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Tracking of health-related fitness components in youth ages 9 to 12. Med. Sci. Sports Exerc., Vol. 30, No. 6. pp. 910-916, 1998.

Purpose: The purpose of this study was to examine the tracking of multiple health-related fitness components in children from fourth to sixth grade.

Methods: A battery of fitness tests was used to measure 414 children (213 boys, 201 girls, mean = 9.48 yr, /- 0.41) from three elementary schools in Southern California. Children were assessed during the fall and spring of each grade. Baseline scores were correlated (Spearman) with each subsequent time point.

Results: For boys 3-yr correlations of body mass index (BMI) (0.89), skinfold thickness (0.80), sit-and-reach test (0.67), and the pull-up test (0.66) indicated high levels of tracking. Mile run (0.56), sit-up test (0.46), and waist-to-hip ratio (0.30) tracked moderately. For girls BMI (0.83), sum of skinfolds (0.75), sit-and-reach test (0.72), and the pull-up test (0.63) tracked highly, while mile run (0.42), sit-up test (0.47), and waist-to-hip ratio (0.42) tracked moderately.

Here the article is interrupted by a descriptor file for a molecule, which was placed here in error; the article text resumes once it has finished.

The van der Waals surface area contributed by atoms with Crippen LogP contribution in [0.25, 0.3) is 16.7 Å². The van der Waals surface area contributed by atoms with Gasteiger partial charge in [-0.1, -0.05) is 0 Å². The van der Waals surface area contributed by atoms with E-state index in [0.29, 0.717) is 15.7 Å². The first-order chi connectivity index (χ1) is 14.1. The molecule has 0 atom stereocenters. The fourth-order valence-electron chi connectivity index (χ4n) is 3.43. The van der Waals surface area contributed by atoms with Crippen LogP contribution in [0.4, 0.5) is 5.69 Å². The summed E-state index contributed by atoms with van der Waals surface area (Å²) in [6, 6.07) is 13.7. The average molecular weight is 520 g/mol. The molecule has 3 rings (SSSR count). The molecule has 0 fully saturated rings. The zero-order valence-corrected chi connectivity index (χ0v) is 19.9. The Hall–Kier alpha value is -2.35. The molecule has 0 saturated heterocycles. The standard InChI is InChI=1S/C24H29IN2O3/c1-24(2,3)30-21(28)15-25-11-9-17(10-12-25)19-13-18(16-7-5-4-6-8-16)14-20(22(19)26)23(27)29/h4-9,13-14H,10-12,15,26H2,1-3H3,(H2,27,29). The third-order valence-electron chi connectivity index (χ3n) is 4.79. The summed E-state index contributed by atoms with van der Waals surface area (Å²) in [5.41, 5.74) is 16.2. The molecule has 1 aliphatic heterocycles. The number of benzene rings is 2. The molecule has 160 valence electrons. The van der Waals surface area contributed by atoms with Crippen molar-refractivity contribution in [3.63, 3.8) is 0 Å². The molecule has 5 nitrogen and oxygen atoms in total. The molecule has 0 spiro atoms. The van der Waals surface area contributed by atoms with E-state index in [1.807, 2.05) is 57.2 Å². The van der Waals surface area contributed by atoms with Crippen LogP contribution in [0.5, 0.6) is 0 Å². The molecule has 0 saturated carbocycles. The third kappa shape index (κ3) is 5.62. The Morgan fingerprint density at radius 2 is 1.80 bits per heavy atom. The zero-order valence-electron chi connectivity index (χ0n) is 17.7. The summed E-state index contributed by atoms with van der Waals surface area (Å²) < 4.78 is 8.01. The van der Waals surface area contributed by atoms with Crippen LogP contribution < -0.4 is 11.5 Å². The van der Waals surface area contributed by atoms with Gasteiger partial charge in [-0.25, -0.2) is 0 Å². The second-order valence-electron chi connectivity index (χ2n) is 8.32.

Conclusions: Results suggest that relative rankings of BMI, skinfold thickness, and sit-and-reach test performance are more likely to track during early adolescence. Measures of cardiovascular fitness, muscular strength, and endurance and fat distribution may be less likely to track into adolescence, possibly because they are more influenced by changes in physical activity or because tracking may be reduced by measurement error.

(C) Williams & Wilkins 1998. All Rights Reserved.